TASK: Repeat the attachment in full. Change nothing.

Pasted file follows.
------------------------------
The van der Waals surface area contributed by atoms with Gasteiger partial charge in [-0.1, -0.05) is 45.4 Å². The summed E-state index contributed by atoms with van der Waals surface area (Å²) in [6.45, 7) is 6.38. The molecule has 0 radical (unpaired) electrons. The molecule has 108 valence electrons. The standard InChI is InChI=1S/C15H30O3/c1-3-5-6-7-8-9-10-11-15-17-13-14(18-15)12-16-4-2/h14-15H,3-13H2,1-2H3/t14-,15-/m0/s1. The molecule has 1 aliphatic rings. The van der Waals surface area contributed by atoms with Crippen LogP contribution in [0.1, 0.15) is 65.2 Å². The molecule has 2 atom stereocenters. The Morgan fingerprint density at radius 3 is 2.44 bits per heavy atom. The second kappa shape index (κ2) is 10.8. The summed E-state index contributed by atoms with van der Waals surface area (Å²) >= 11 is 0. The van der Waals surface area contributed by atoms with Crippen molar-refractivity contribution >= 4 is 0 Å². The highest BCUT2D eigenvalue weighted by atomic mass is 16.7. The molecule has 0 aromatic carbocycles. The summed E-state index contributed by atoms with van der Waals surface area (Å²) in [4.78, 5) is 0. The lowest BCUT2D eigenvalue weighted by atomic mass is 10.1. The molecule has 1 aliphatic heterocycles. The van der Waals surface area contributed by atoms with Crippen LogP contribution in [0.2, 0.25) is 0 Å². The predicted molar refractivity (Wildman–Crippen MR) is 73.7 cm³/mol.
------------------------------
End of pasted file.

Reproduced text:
The van der Waals surface area contributed by atoms with Gasteiger partial charge in [-0.1, -0.05) is 45.4 Å². The summed E-state index contributed by atoms with van der Waals surface area (Å²) in [6.45, 7) is 6.38. The molecule has 0 radical (unpaired) electrons. The molecule has 108 valence electrons. The standard InChI is InChI=1S/C15H30O3/c1-3-5-6-7-8-9-10-11-15-17-13-14(18-15)12-16-4-2/h14-15H,3-13H2,1-2H3/t14-,15-/m0/s1. The molecule has 1 aliphatic rings. The van der Waals surface area contributed by atoms with Crippen LogP contribution in [0.1, 0.15) is 65.2 Å². The molecule has 2 atom stereocenters. The Morgan fingerprint density at radius 3 is 2.44 bits per heavy atom. The second kappa shape index (κ2) is 10.8. The summed E-state index contributed by atoms with van der Waals surface area (Å²) >= 11 is 0. The van der Waals surface area contributed by atoms with Crippen molar-refractivity contribution >= 4 is 0 Å². The highest BCUT2D eigenvalue weighted by atomic mass is 16.7. The molecule has 0 aromatic carbocycles. The summed E-state index contributed by atoms with van der Waals surface area (Å²) in [4.78, 5) is 0. The lowest BCUT2D eigenvalue weighted by atomic mass is 10.1. The molecule has 1 aliphatic heterocycles. The van der Waals surface area contributed by atoms with Crippen LogP contribution in [0.2, 0.25) is 0 Å². The predicted molar refractivity (Wildman–Crippen MR) is 73.7 cm³/mol.